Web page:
This morning's Indianapolis Star features a "My View" editorial written by Patrick J. Early, vice president of the Capital Improvement Board.
In the editorial Early challenges Indianapolis Star columnist Matthew Tully's criticism of the Capital Improvement Board discussions regarding giving the Pacers $15 million more per year by assuming the annual operating costs for Conseco Fieldhouse. Early talks about the economic impact of conventions and sporting events to the city and notes that the Pacers can't continue losing $30 million dollars a year on the team. He notes that the City would have to pick up the costs of the building if the Pacers left anyway.
While Tully gets a lot of things wrong, he isn't wrong in this dispute. There are a number of things wrong with Early's analysis of the situation. First, why is the CIB simply accepting the Pacers claim they are losing $30 million a year without requiring them to undergo an outside, independent audit? The fact is the Pacers refuse to submit to such an audit and simply want the public to accept their estimates as true, no questions asked. Dutifully, the Pacers do exactly that.
Second, Early talks about the $3 billion impact of sporting events and tourism to the city and state. That's very misleading as it lumps together two distinctly different things - the tourism industry which is profitable to local communities and professional sports which are a poor investment.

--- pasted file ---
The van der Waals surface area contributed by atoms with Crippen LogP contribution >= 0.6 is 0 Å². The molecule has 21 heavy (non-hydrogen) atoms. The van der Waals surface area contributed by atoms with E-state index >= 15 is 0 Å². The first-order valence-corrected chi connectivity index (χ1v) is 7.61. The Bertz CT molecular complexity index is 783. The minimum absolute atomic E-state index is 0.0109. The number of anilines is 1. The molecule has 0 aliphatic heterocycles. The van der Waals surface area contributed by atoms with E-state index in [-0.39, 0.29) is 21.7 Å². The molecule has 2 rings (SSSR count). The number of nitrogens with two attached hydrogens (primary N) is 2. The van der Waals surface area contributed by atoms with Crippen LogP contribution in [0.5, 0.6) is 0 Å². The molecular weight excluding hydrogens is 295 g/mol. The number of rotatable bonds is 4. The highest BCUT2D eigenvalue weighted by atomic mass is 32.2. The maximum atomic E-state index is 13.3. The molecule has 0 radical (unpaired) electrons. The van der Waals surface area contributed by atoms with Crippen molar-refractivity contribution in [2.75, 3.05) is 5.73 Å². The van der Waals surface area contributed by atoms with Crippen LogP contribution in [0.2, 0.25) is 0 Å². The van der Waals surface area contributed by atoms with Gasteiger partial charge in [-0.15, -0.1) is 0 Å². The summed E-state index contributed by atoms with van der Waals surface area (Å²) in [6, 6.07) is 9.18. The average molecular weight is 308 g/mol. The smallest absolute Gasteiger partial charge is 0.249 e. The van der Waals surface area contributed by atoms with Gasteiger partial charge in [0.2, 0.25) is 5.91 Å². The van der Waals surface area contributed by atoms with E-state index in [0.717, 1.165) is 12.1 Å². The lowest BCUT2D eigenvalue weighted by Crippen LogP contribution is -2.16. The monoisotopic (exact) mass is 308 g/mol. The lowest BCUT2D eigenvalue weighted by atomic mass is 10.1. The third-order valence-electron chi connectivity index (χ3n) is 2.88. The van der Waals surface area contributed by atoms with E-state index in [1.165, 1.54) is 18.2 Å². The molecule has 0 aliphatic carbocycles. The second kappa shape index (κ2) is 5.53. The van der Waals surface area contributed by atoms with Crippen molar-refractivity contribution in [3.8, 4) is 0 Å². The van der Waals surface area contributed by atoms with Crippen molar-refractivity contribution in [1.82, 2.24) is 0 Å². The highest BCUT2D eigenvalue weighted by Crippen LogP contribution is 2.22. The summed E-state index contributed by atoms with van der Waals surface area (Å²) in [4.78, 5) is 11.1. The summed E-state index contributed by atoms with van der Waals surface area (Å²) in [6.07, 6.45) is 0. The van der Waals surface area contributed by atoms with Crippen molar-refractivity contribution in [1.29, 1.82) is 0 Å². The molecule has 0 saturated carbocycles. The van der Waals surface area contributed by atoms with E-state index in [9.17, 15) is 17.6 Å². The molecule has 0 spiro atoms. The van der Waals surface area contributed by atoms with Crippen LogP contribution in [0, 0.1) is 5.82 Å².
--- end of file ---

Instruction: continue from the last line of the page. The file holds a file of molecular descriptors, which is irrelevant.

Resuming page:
Third, Early talks about that if the Pacers leave Indianapolis will still have to pay for the operation of Conseco Fieldhouse. True, but what he fails to note is that the City would reap money off events held at the facility, money that currently goes to the Pacers.
Apparently the decision to give the Pacers $15 million more per year was already made behind closed doors and the public meetings now being held are nothing more than a dog and pony show to convince the public to give more of their tax dollars to the Simon billionaires. Who begins negotiations by announcing the bottom line, what the CIB will agree to do for the Pacers? It is exactly that kind of approach to negotiating that led to the atrociously one-sided CIB-Colts Lucas Oil Stadium deal.
On this one, Tully has it right.
See also: The Pacers, Colts and the Impact of Professional Sports on Local Economies (3/15/2009)
I don't necessarily take it as a given that the tourism industry is profitable, when it is a low-wage industry subsidized by default by the same Ponzi scheme as the sports teams.
Why is it the Simons think that they can't continue to lose $15-30M a year, but that we taxpayers CAN?
The problem with the Simons and the Pacers is directly related to the fact that the CIB gave Irsay everything and now the Simons want similar treatment. What should happen is that we should reopen the Colt's deal because it is far too advantageous for the Colt's and disadvantageous to the taxpayers.
Well that would be the smart thing to do. Unfortunately we don't often do the smart thing in this city when it comes to negotiating with sports teams.
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